Beware of Poisonous Trees Near Fish Ponds

If you are a pond keeper it is imperative to ensure that certain species of tree that are poisonous are kept away from your fish pond. The vast majority of species shed their leaves, particularly during the fall. The last thing you want is for your Koi and other pond fish to eat the leaves, as they fall into the water.

Even if the leaves are not poisonous the increased levels of organic matter falling into or blowing into the pond is bad news; the leaves eventually decay on the pond floor. Decaying vegetation increases the levels of ammonia and carbon dioxide; nobody wants that!

A net covering is a viable solution but does in my opinion detract from the overall look and feel of the pond; needs must in many cases however!

You may think that I’m okay because I have a pond surface skimmer to remove the leaves. Although the pond skimmer will remove the leaves, it may not do so in time. Koi are inquisitive, hungry creatures that will investigate any new pond presence pretty much straight away!

The right selection of tree species will certainly provide a welcome respite for your Koi, goldfish, toads and other aquatic life from a hot summer day, as its shadow prevents the water from heating quickly.

The welcoming shade helps to block out UV rays, in turn helping to control the build up of suspended algae and blanket weed. The cooler water helps oxygen to dissolve from the atmosphere into the water much more easily.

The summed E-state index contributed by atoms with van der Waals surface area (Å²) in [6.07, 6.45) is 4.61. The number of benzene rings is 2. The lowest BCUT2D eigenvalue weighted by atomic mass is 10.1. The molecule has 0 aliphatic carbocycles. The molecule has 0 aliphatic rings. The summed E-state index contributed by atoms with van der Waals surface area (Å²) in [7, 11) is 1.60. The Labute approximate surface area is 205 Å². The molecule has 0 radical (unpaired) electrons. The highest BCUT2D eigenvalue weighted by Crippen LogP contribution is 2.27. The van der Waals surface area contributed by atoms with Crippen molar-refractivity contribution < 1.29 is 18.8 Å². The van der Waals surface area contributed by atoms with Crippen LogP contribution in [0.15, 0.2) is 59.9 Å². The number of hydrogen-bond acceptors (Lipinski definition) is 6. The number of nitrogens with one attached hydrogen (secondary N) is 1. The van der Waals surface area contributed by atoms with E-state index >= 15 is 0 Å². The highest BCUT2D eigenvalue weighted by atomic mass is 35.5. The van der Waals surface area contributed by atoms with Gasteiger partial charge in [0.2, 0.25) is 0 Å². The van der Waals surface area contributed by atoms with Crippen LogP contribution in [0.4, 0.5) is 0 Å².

When selecting trees to place around a pond avoid the following, or select them at your peril! The laburnum, bay, laurel, yew and lime tree all cause problems. Other species, whilst not necessarily poisonous have large root systems that will eventually interfere with your liner pond; the poplar varieties, willows and sycamores are examples to avoid.

The following list is suitable for planting in backyards, containing a fish pond or water garden:

* Some of the ash tree varieties are a good choice, as they do not cast too much shade and their root system does not spread like wild wire. The Mountain ash has elder type umbels of flowers in spring, followed by bright red berries in the fall that are almost eclipsed by the stunning red foliage. The Japanese Mountain Ash produces large orange berries.

* Crab apple trees are a fairly small tree species that are a great choice for landscaping around a fish pond. The Japanese Crab apple and the scented Malus Pink Perfection are good choices.

* Other good choices are Hawthorns or Mays, particularly if you need something really tough and hardy. Why not try the Crataegus prunifolia for autumn colour.

* The Swedish silver birch (Betula dalecarlica) is great if you are looking for light foliage and a bark that gradually goes whiter over time.

If you have an outdoor pergola, situated near to your pond and are looking to add some evergreen variegated climbers then make sure that you avoid deciduous climbers, such as ivy. This plant species is amongst the most poisonous of all climbing varieties.

If you are determined to select evergreen deciduous climbers then the Silver Queen (Euonymus fortunei) is a great option as it grows rapidly and hardly flowers at all; occasionally it does produce flowers but you can easily prune it back.

Source by Sean Roocroft

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